What you should know about recent studies on pathology diagnoses

Kathi Adamson, MD

Kathi Adamson, MD
Pathologist

If recent media coverage questioning the accuracy of pathology diagnoses on breast biopsies has you worried, you’re not alone. 

A recent study published by Elmore et al investigated diagnostic agreement for breast biopsies between individual pathologists and “consensus-derived reference diagnoses” rendered by a panel of three pathologists.  While variable rates of diagnostic disagreement were identified, it is important to realize that the strict study design and methodology are not applicable to the daily practice of pathology. 

In real life practice, pathologists are not restricted by the number of slides available for review, and typically evaluate multiple slides/tissue levels for each breast biopsy sample.  In addition ...

Dealing with MS is different for men

Bobbie (Barbara) J. Severson, ARNP

Bobbie (Barbara) J. Severson, ARNP
ARNP, Swedish Multiple Sclerosis Center

Multiple Sclerosis (MS) care for men and women--is it a surprise that their MS health care support needs may differ?  As with many things in life, one should not assume that everyone has the same needs regardless of gender.  The prevalence of MS affects women about 3 times more often than men. And much of what we know, from social support research in MS, has been done with a predominantly female population.  The reality is that men and women do have different needs.  For example, evidence suggests men spend less time focused on their health and participate in fewer health prevention activities (poorer nutrition, higher alcohol and tobacco use) than women. Men also differ than women in how they experience MS and the type of support/interventions required to address their needs. An article from International Journal of MS Care (What Are the Support Needs of Men with MS, and Are They Being Met? ) by Dominic Upton, PhD and Charlotte Taylor, MSc, addresses this subject and more.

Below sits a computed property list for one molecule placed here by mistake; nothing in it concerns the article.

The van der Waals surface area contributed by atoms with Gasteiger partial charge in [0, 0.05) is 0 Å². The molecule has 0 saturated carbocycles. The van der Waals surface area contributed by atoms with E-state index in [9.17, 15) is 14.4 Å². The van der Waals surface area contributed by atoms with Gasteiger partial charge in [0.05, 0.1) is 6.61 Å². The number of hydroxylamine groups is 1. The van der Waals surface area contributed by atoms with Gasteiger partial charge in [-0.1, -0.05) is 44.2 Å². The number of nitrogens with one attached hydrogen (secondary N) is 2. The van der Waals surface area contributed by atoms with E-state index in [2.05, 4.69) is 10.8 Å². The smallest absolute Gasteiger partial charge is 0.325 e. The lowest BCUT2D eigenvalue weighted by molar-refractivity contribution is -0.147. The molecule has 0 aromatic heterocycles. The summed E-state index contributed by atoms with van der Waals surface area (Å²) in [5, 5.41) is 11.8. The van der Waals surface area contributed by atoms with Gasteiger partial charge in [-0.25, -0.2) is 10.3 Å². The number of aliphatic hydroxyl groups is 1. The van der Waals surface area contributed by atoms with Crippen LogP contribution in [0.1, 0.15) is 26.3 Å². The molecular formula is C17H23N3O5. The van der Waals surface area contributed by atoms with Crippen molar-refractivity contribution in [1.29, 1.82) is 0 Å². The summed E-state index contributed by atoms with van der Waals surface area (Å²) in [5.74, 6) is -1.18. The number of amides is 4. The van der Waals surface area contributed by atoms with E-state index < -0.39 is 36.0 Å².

One of the aims of the article was to identify support needs of men with MS and evaluate whether these needs were being met by current services. (My conclusion, probably not.)

The article  ...

Choosing a specialty center for colonoscopy and complex polypectomy instead of surgery for large colon polyps

Drew Schembre, MD, FASGE, FACG

Drew Schembre, MD, FASGE, FACG
Medical Director, Swedish Gastroenterology

It is widely known that colonoscopy not only detects colon cancers but enables the removal of pre-cancerous polyps.  Large polyps are sometimes detected during a colonoscopy that the physician feels are too large to safely remove by standard polypectomy techniques.  Many patients with large benign polyps are sent for surgery because their physicians feel they cannot remove them through the colonoscope.

However, the vast majority of large, non-cancerous colon polyps can be completely removed by colonoscopy at specialized centers, allowing patients to avoid the discomfort and potential risks of partial colon resection.  Studies have shown that